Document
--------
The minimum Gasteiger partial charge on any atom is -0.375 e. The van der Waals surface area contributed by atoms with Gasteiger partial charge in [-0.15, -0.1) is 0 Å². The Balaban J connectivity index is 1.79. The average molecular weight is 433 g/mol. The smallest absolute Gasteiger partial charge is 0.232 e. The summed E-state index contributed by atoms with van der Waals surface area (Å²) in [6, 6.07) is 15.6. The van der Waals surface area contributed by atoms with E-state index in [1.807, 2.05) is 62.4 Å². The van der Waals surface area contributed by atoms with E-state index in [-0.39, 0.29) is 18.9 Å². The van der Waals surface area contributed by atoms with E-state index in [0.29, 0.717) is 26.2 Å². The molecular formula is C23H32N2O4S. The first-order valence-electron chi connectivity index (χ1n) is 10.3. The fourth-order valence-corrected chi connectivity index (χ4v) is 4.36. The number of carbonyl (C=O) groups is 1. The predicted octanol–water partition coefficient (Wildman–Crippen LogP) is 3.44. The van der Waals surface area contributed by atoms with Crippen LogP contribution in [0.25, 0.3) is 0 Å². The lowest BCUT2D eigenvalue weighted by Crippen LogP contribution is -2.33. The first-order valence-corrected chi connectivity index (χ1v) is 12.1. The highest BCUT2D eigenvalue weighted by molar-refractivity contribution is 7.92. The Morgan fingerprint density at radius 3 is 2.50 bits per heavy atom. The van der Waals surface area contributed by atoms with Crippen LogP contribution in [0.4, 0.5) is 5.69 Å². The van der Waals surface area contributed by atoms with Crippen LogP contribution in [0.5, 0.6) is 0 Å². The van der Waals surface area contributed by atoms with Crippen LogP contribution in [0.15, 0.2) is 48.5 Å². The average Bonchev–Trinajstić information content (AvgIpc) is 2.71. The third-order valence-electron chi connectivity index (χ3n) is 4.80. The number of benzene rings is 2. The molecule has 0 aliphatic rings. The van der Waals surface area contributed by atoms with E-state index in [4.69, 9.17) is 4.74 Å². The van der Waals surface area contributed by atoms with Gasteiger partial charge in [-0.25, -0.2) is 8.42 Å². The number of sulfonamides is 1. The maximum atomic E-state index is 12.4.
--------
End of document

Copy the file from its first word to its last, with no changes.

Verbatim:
The minimum Gasteiger partial charge on any atom is -0.375 e. The van der Waals surface area contributed by atoms with Gasteiger partial charge in [-0.15, -0.1) is 0 Å². The Balaban J connectivity index is 1.79. The average molecular weight is 433 g/mol. The smallest absolute Gasteiger partial charge is 0.232 e. The summed E-state index contributed by atoms with van der Waals surface area (Å²) in [6, 6.07) is 15.6. The van der Waals surface area contributed by atoms with E-state index in [1.807, 2.05) is 62.4 Å². The van der Waals surface area contributed by atoms with E-state index in [-0.39, 0.29) is 18.9 Å². The van der Waals surface area contributed by atoms with E-state index in [0.29, 0.717) is 26.2 Å². The molecular formula is C23H32N2O4S. The first-order valence-electron chi connectivity index (χ1n) is 10.3. The fourth-order valence-corrected chi connectivity index (χ4v) is 4.36. The number of carbonyl (C=O) groups is 1. The predicted octanol–water partition coefficient (Wildman–Crippen LogP) is 3.44. The van der Waals surface area contributed by atoms with Crippen LogP contribution in [0.25, 0.3) is 0 Å². The lowest BCUT2D eigenvalue weighted by Crippen LogP contribution is -2.33. The first-order valence-corrected chi connectivity index (χ1v) is 12.1. The highest BCUT2D eigenvalue weighted by molar-refractivity contribution is 7.92. The Morgan fingerprint density at radius 3 is 2.50 bits per heavy atom. The van der Waals surface area contributed by atoms with Crippen LogP contribution in [0.4, 0.5) is 5.69 Å². The van der Waals surface area contributed by atoms with Crippen LogP contribution in [0.5, 0.6) is 0 Å². The van der Waals surface area contributed by atoms with Crippen LogP contribution in [0.15, 0.2) is 48.5 Å². The average Bonchev–Trinajstić information content (AvgIpc) is 2.71. The third-order valence-electron chi connectivity index (χ3n) is 4.80. The number of benzene rings is 2. The molecule has 0 aliphatic rings. The van der Waals surface area contributed by atoms with E-state index in [4.69, 9.17) is 4.74 Å². The van der Waals surface area contributed by atoms with Gasteiger partial charge in [-0.25, -0.2) is 8.42 Å². The number of sulfonamides is 1. The maximum atomic E-state index is 12.4.